Normally, when marketers talk about social media, we're talking about all the ways using social media can increase a company's bottom line. However, the power of social media goes far beyond making money through better advertising. When used properly, social media has changed the world. Here are six ways where social media has shaped the events that shape our world in just the past few years.

ALS Challenge
For anyone who lived under a rock in 2014, the ALS Challenge was a viral campaign by the The ALS Association, which fights Amyotrophic lateral sclerosis, more commonly known as Lou Gehrig's Disease. People would either donate $100 to the charity or dump a bucket of ice water on themselves. They would then nominate others to do the same in their video. This led to an explosion of videos and donations for the organization. Even if more people were concerned with watching funny videos and dumping water on their friends than they were about ALS research, the campaign did generate a large amount of awareness and funding. Since July 29, 2014, The ALS Association received more than $115 million in donations!

Natural Disaster Responses
The speed of social media has changed the way we learn about and respond to natural disasters. After a 7.0 magnitude earthquake hit Haiti, nonprofits used social media to mobilize rescue efforts and to support the community. This also saw the deployment of one of the most successful text-to-donate campaigns seen at the time. Similarly, when earthquake and tsunami rocked Japan on Mar. 11, 2011, millions around the globe to used social media to search for family and friends, as well as get updates on a situation that was very frightening at the time, given the damage to the nuclear reactor. Similarly, in a recent New York area earthquake, residents were receiving tweets from the epicenter of the event before the tremors had reach them. The Red Cross in particular has become very good as using social media to organize volunteers and solicit donations for relief work.

Arab Spring and the uprisings in the Middle East
The "Arab Spring" uprisings in Tunisia, Egypt, and Libya, have proven that social media can be used to transform society and politics on a global scale. These uprisings used social media to organize protests, highlight injustices and government crackdowns, and sway public opinion at home and abroad. The effects spread to other nations, as even now, several nations in the Middle East find the status quo challenged by youths and social activists who use social media to rally others to their cause. In response, some countries have tried, often unsuccessfully, to limit access to social media sites, but these efforts just go to prove the staying power of the internet and social media as a tool for social change.

Organizing Social Unrest During 2011 England Riots
Back in 2011, there were three days of rioting in London following the death of a local teen at the hands of police. More than 3,000 crimes were committed during the period and at least five deaths were blamed on the riots. Authorities blamed the violence on text and instant messaging on mobile devices, citing them as tools for organizing criminal acts. British police broke into smart phones to thwart planned attacks on local establishments, and even considered blocking access to social networking sites, like Blackberry Messenger, altogether. In America similar events involving the deaths of unarmed teens at the hand of police or civilians have led to protest movements that spread virally due to social media.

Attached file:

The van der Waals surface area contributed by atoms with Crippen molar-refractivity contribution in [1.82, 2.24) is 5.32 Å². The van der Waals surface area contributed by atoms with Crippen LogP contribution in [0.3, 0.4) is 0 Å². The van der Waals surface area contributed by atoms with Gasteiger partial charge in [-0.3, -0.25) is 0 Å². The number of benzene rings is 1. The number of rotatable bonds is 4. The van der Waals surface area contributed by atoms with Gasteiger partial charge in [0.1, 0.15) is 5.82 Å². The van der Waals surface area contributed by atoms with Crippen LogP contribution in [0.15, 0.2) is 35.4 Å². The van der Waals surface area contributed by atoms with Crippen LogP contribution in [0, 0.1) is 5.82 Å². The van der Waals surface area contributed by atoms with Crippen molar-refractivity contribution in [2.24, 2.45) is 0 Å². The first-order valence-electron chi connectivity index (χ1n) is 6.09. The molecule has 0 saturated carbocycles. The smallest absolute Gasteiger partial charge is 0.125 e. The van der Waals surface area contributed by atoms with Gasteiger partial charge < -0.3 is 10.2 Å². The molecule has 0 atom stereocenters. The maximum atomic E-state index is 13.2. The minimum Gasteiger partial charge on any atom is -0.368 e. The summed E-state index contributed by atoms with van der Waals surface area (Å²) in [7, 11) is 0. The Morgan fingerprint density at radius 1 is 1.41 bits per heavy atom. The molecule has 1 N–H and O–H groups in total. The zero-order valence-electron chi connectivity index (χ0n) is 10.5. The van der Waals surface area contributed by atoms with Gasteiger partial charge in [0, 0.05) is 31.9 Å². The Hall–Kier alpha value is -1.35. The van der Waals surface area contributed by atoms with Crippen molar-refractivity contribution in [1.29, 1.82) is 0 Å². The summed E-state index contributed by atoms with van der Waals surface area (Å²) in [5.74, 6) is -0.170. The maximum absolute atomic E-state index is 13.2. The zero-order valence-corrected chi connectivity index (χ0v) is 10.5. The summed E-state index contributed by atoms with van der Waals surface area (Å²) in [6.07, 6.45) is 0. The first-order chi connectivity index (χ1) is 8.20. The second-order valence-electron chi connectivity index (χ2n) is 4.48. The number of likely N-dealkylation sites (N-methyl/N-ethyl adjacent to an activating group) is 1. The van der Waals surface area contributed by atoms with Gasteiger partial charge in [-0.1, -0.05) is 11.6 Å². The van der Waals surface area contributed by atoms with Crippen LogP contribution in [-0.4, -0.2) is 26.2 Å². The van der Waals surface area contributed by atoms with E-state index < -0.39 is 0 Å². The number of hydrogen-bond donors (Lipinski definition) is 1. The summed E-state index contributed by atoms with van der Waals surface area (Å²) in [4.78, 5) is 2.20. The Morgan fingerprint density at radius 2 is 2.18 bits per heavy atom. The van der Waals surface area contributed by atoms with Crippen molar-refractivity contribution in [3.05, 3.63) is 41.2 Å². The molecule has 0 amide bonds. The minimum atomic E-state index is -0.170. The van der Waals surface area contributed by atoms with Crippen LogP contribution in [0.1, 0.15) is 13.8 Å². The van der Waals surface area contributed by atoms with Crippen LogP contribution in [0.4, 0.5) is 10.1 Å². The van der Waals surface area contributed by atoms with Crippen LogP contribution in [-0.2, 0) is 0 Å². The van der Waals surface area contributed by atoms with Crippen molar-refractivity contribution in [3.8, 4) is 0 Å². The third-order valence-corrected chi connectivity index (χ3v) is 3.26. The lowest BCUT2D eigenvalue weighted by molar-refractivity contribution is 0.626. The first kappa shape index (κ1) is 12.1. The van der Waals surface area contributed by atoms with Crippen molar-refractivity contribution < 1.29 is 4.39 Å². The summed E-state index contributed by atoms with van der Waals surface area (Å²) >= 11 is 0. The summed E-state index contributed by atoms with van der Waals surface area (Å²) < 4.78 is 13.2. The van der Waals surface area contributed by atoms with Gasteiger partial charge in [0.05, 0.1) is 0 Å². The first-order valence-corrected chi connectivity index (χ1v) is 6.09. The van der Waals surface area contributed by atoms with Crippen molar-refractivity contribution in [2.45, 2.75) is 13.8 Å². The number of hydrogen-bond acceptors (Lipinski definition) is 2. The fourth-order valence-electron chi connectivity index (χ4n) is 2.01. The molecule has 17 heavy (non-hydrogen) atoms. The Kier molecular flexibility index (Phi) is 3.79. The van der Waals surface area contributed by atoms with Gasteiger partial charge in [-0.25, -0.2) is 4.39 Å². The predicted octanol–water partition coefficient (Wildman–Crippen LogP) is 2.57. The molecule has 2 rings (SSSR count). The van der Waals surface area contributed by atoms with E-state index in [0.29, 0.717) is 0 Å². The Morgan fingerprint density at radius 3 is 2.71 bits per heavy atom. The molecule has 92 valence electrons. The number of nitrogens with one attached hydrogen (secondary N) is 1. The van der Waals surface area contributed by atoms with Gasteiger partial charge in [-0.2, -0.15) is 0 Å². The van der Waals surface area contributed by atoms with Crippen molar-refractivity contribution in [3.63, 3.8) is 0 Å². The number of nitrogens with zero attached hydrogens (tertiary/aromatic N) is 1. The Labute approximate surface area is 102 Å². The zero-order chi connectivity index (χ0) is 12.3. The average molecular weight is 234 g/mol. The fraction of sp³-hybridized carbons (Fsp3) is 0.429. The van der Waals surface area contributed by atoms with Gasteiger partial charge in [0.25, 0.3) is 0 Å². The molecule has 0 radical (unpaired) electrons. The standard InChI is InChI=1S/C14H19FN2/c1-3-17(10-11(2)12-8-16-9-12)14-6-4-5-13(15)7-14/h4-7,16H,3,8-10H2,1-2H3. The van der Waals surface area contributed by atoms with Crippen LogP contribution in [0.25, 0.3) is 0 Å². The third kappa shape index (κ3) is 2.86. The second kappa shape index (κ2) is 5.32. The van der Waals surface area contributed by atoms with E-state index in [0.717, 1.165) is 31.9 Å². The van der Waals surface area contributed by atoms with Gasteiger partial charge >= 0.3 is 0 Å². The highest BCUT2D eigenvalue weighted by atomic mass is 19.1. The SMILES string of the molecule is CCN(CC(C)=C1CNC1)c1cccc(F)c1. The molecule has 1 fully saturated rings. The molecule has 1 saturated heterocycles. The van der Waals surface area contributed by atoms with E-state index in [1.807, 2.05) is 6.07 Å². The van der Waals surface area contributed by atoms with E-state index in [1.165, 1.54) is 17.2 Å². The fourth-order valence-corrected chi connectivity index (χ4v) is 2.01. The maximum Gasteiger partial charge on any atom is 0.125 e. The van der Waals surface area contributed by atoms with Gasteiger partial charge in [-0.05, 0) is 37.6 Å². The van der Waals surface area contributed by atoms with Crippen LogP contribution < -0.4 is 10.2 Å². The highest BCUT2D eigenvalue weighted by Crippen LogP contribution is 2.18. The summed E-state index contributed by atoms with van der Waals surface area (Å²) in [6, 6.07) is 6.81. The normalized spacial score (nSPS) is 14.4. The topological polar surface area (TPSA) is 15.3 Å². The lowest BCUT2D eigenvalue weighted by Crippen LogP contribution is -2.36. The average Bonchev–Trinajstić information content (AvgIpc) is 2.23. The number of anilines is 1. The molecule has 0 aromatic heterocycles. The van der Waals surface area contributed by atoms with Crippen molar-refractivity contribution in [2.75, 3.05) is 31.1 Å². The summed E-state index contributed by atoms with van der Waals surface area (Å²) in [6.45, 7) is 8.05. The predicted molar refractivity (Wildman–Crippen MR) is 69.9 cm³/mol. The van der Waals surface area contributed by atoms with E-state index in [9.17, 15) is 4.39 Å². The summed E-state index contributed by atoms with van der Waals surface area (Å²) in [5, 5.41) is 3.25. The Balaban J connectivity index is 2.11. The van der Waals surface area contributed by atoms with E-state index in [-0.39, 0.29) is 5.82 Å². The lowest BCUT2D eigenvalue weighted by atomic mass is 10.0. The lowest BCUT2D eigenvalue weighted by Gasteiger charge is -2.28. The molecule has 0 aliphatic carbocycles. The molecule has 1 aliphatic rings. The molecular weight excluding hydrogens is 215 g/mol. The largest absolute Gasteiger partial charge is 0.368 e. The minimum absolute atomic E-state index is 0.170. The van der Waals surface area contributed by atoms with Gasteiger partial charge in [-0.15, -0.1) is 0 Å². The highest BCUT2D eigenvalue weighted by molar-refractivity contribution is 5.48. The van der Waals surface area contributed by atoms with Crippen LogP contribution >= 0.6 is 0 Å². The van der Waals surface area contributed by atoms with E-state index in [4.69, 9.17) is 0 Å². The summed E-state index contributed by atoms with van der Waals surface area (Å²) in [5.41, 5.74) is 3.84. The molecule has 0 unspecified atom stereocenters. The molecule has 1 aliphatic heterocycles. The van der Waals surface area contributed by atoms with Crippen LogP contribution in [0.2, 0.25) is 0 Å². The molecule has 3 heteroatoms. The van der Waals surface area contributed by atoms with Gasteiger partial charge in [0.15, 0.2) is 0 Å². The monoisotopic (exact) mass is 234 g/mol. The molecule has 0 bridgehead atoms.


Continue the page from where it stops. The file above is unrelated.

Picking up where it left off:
Affecting Elections in the US and Around the World
Social media has significantly changed people talk about politics and organize for political causes. President Obama's election in 2008 and 2012 widely used social media to organize supporters and get-out-the-vote campaigns. This is in no way simply limited to the U.S.politics. In countries like Iran and Egypt, where political choice and speech are limited, organizers were able to use their influence to create exciting election results for their people. The events in Ukraine this year shows that in an age of social media, it's easier for people to organize against governments that don't listen to the will of the people.

The Rise of User-Generated News
For generations, if a person wasn't at an event live, the only way they would hear about it would be from the news media. This worked well enough when you consider how things were before, but the side effect was that a few gatekeepers controlled what images people saw, what news stories were covered, and from what angle. Now that social media sites let people from all over the world share their story through videos and images, it has changed the way people get their news and think about news in general. It has become a big issue for governments or organizations that want to hide the truth behind the veil of official secrets. Exposes from behind closed doors and aired on channels like YouTube have forced changes in ways that traditional media couldn't because they lacked access. The situation has changed so much that back in 2013, the Chicago Tribune laid off their full-time photographers, choosing to rely solely on freelancers and shots submitted by the public via social media.

By making communication and connecting to others easier and faster than before, social media has often been an engine for change in the world. These six examples alone show why all business owners, social activist, politicians, and more need to pay attention to the best practices for social media marketing. For more ways to see how social media can help organizations, read this article on why email marketing and social media are the best marketing tactics on the internet.